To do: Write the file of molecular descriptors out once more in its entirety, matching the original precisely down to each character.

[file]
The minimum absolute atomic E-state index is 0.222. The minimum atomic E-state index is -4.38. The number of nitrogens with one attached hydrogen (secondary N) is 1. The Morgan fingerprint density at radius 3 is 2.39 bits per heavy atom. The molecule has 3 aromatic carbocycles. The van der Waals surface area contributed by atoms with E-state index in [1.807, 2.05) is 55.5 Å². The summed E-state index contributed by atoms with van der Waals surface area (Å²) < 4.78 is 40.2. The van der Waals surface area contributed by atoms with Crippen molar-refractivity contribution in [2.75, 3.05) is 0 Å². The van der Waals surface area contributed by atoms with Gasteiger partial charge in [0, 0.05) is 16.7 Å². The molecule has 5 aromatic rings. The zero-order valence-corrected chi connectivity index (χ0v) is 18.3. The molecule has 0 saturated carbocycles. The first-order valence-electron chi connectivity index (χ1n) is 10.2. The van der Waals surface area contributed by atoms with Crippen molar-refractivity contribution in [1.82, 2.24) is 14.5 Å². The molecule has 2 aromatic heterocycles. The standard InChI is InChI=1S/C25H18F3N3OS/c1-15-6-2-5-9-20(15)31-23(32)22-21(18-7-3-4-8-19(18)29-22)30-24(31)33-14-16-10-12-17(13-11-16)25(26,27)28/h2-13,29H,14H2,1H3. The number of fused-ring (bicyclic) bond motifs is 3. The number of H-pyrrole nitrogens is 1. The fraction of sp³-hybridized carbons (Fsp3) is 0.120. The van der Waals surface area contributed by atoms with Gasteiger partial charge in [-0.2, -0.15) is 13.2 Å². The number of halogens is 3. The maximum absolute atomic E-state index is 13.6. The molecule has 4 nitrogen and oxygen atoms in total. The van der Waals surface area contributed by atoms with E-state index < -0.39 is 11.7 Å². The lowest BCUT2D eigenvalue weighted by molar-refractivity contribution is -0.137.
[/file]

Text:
The minimum absolute atomic E-state index is 0.222. The minimum atomic E-state index is -4.38. The number of nitrogens with one attached hydrogen (secondary N) is 1. The Morgan fingerprint density at radius 3 is 2.39 bits per heavy atom. The molecule has 3 aromatic carbocycles. The van der Waals surface area contributed by atoms with E-state index in [1.807, 2.05) is 55.5 Å². The summed E-state index contributed by atoms with van der Waals surface area (Å²) < 4.78 is 40.2. The van der Waals surface area contributed by atoms with Crippen molar-refractivity contribution in [2.75, 3.05) is 0 Å². The van der Waals surface area contributed by atoms with Gasteiger partial charge in [0, 0.05) is 16.7 Å². The molecule has 5 aromatic rings. The zero-order valence-corrected chi connectivity index (χ0v) is 18.3. The molecule has 0 saturated carbocycles. The first-order valence-electron chi connectivity index (χ1n) is 10.2. The van der Waals surface area contributed by atoms with Crippen molar-refractivity contribution in [1.82, 2.24) is 14.5 Å². The molecule has 2 aromatic heterocycles. The standard InChI is InChI=1S/C25H18F3N3OS/c1-15-6-2-5-9-20(15)31-23(32)22-21(18-7-3-4-8-19(18)29-22)30-24(31)33-14-16-10-12-17(13-11-16)25(26,27)28/h2-13,29H,14H2,1H3. The number of fused-ring (bicyclic) bond motifs is 3. The number of H-pyrrole nitrogens is 1. The fraction of sp³-hybridized carbons (Fsp3) is 0.120. The van der Waals surface area contributed by atoms with Gasteiger partial charge in [-0.2, -0.15) is 13.2 Å². The number of halogens is 3. The maximum absolute atomic E-state index is 13.6. The molecule has 4 nitrogen and oxygen atoms in total. The van der Waals surface area contributed by atoms with E-state index < -0.39 is 11.7 Å². The lowest BCUT2D eigenvalue weighted by molar-refractivity contribution is -0.137.